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In the 1940s Milwaukee 261 was assigned to run between Othello Wa, and Avery Idaho in the electrification gap. I think 261 was actually built in the Milwaukee shops. The rest of the 260 class were purchased from Alco.
I can’t say for sure, but Mke 261 made a shit ton of smoke compared to 2816, so I thought at the time that 261 was still burning coal, where 2816 had an oil bunker retrofitted during her rebuild. She alsohauled an extra water tender to stretch her range somewhat.
 

12v71

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I can’t say for sure, but Mke 261 made a shit ton of smoke compared to 2816, so I thought at the time that 261 was still burning coal, where 2816 had an oil bunker retrofitted during her rebuild. She alsohauled an extra water tender to stretch her range somewhat.
261 is an oil burner, always was for running over the eastern Wa, deserts.
 

raubvogel

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The only steam locomotives I have ever seen in my life were those tiny (by comparison) European ones. Comparing them with the old transcontinental American ones is like comparing an Isetta with a 50s Cadillac.
 

ExCdnSoldierInTx

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261 is an oil burner, always was for running over the eastern Wa, deserts.
She sure belched the black smoke, though. The CPR steam program had some “borrowed” UP steam guys as engineer and fireman while she ran her first few years after restoration. The head engineer was also a road engineer for the UP steam program. He could really make that thing run clean. The 2800s were all coal fired up until the end, but the big western 2-10-4s were all oil fired. The 2-10-4s were mainly helper units for the big grades, much like the SP Cab Forwards. They had small drivers for power on the grades.
Hudsons were shit in the mountains. Too big of drivers.
 

ExCdnSoldierInTx

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The only steam locomotives I have ever seen in my life were those tiny (by comparison) European ones. Comparing them with the old transcontinental American ones is like comparing an Isetta with a 50s Cadillac.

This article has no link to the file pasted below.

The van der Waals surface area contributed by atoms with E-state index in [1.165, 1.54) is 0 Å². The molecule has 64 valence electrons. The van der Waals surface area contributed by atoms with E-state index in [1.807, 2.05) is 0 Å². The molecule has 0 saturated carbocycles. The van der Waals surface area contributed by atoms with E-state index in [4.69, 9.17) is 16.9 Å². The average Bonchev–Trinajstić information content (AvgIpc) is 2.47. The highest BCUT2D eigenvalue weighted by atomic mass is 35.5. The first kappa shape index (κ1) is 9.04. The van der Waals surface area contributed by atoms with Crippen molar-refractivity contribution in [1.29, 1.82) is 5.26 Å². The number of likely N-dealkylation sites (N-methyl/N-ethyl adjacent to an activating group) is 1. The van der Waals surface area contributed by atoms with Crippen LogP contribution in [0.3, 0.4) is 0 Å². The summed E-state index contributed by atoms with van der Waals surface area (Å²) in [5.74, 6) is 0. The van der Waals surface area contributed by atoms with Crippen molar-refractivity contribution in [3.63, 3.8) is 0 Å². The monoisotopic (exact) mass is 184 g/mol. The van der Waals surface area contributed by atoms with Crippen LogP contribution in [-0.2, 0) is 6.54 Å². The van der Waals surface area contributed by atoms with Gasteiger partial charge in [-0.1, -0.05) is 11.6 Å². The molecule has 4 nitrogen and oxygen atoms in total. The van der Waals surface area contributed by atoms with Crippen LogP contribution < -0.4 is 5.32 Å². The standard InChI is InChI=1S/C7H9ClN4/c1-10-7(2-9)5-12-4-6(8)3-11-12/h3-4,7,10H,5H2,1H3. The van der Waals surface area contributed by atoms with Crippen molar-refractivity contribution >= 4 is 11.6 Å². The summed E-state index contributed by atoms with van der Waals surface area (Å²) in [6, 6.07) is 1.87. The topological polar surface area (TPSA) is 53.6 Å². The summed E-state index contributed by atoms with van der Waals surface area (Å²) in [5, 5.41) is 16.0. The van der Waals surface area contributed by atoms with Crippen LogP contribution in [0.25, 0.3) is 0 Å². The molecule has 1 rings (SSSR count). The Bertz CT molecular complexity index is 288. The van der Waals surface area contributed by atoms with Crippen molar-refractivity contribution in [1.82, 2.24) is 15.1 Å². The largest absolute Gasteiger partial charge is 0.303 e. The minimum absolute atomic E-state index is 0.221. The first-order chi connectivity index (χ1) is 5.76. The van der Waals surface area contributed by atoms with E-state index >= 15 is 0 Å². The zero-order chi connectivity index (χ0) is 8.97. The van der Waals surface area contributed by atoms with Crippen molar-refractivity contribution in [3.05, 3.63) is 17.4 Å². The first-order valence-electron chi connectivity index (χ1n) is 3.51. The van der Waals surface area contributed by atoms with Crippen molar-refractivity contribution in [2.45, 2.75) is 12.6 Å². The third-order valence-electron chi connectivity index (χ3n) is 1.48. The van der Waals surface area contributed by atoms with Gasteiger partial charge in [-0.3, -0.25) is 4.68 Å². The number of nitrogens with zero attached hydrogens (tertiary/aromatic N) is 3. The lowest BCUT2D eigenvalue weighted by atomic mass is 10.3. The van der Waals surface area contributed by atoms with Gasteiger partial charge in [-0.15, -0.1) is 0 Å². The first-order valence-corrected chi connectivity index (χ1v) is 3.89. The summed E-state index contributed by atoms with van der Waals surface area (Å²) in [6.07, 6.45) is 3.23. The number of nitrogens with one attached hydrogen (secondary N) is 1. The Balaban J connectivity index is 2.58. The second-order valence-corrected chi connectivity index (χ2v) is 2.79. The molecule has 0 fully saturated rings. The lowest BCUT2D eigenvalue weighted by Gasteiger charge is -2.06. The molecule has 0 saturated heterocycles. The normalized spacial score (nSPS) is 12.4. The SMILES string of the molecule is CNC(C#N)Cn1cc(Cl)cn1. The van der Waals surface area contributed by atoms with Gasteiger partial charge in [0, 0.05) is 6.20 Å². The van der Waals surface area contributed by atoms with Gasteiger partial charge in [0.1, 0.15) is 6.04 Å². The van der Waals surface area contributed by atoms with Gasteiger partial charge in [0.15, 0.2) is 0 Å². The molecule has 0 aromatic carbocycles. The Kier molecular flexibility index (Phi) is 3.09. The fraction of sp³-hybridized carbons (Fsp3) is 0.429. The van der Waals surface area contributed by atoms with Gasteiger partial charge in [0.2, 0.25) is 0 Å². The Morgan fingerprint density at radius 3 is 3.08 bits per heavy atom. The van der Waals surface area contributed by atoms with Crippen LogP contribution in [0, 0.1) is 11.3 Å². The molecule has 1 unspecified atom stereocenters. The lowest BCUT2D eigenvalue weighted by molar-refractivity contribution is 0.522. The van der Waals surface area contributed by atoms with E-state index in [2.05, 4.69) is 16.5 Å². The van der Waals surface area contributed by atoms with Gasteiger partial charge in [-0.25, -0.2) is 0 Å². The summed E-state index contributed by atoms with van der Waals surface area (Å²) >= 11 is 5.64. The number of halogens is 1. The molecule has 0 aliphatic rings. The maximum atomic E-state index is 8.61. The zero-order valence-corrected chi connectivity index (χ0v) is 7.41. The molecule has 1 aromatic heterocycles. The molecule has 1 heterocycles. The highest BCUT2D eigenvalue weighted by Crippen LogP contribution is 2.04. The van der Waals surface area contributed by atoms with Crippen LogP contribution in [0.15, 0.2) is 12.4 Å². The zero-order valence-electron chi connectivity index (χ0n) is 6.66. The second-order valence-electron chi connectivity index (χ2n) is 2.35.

yeah the had the huge power in the North American west. Truly massive units. Some British stuff wasn’t huge, but seriously fast.
 

12v71

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The Fs lasted into the 80s with the merged passenger service VIA. They kept mostly the CP units because the A units were the “FP7 and FP9” with the longer carbodies to accommodate steam generators for passenger car heat. They were kept looking pretty good because they were always on the head of some crack trains. And they were all geared high so would have been useless on freight, anyway.
My Dad’s family was all CPR, and I was the very first in our family to not ever work for the CPR. Not even as a hosteler’s helper as a kid. It was offered, being that his family had been with the Road for over a hundred and thirty years. I disappointed more than a few, being that I would have had a secure lifetime career and be pretty much untouchable. My great grandfather took the first EMD FP7 units across Canada during the 50s. It was his last run before he retired. My Grandpaa is on old newsreels hanging out of the cab of a Hudson as he pulls Princess Elizabeth’s train into Toronto.

I got lots of cab rides as a kid, and the only thing it did was convince me my future lay in aviation.
All the oldsters on my mother's side of the family were railroaders from the Spokane Wa. area. Milwaukee, Great Northern, and Northern Pacific. Had a great uncle that signed on as a fireman later to be an engineer with the Milwaukee in 1946 and retired in 1974. They lived in a railroad house in Newport Wa. and always had his pair of GPs idling next to the house, I remember listening to the "ying, ying, ying" at night when we would visit. In 1972 I got to ride along with him and his crew while they switched the Diamond Match mill and hauled loaded cars to Spokane and empties back.
Family get togethers with those guys were always fun when they started bashing each others railroads.
My Great grandfather was Irish right off the boat and he was the section manager on the Milwaukee Spokane to Kettle falls line for nearly 50 years. He was quite the character, Had another Great uncle that was an engineer for the Spokane, Portland, and Seattle in the Steam days.